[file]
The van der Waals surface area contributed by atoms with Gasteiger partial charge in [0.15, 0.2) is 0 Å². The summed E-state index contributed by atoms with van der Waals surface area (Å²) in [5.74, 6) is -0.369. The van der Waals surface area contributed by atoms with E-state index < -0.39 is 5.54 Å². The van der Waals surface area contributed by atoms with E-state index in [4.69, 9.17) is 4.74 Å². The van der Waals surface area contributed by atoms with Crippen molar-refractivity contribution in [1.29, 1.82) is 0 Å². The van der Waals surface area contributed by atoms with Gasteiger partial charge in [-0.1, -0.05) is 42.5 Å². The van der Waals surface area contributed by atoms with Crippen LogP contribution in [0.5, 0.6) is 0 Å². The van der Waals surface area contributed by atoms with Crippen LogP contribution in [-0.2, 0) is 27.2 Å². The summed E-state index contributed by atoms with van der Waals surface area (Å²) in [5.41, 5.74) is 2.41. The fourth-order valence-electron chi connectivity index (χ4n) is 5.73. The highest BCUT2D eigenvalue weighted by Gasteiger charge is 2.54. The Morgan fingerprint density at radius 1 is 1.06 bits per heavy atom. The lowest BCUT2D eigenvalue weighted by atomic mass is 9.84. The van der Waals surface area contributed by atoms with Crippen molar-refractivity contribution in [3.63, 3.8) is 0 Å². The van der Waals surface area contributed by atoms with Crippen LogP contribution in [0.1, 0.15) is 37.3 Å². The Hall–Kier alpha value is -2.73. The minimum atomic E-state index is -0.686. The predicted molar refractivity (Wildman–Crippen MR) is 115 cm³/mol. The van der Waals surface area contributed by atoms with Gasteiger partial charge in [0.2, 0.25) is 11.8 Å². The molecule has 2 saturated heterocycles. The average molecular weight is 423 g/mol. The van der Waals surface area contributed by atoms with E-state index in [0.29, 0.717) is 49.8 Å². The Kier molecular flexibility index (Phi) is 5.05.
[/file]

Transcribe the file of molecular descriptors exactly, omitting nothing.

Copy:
The van der Waals surface area contributed by atoms with Gasteiger partial charge in [0.15, 0.2) is 0 Å². The summed E-state index contributed by atoms with van der Waals surface area (Å²) in [5.74, 6) is -0.369. The van der Waals surface area contributed by atoms with E-state index < -0.39 is 5.54 Å². The van der Waals surface area contributed by atoms with E-state index in [4.69, 9.17) is 4.74 Å². The van der Waals surface area contributed by atoms with Crippen molar-refractivity contribution in [1.29, 1.82) is 0 Å². The van der Waals surface area contributed by atoms with Gasteiger partial charge in [-0.1, -0.05) is 42.5 Å². The van der Waals surface area contributed by atoms with Crippen LogP contribution in [0.5, 0.6) is 0 Å². The van der Waals surface area contributed by atoms with Crippen LogP contribution in [-0.2, 0) is 27.2 Å². The summed E-state index contributed by atoms with van der Waals surface area (Å²) in [5.41, 5.74) is 2.41. The fourth-order valence-electron chi connectivity index (χ4n) is 5.73. The highest BCUT2D eigenvalue weighted by Gasteiger charge is 2.54. The Morgan fingerprint density at radius 1 is 1.06 bits per heavy atom. The lowest BCUT2D eigenvalue weighted by atomic mass is 9.84. The van der Waals surface area contributed by atoms with Crippen molar-refractivity contribution in [3.63, 3.8) is 0 Å². The van der Waals surface area contributed by atoms with Crippen LogP contribution in [0.1, 0.15) is 37.3 Å². The Hall–Kier alpha value is -2.73. The minimum atomic E-state index is -0.686. The predicted molar refractivity (Wildman–Crippen MR) is 115 cm³/mol. The van der Waals surface area contributed by atoms with Gasteiger partial charge in [0.2, 0.25) is 11.8 Å². The molecule has 2 saturated heterocycles. The average molecular weight is 423 g/mol. The van der Waals surface area contributed by atoms with E-state index in [0.29, 0.717) is 49.8 Å². The Kier molecular flexibility index (Phi) is 5.05.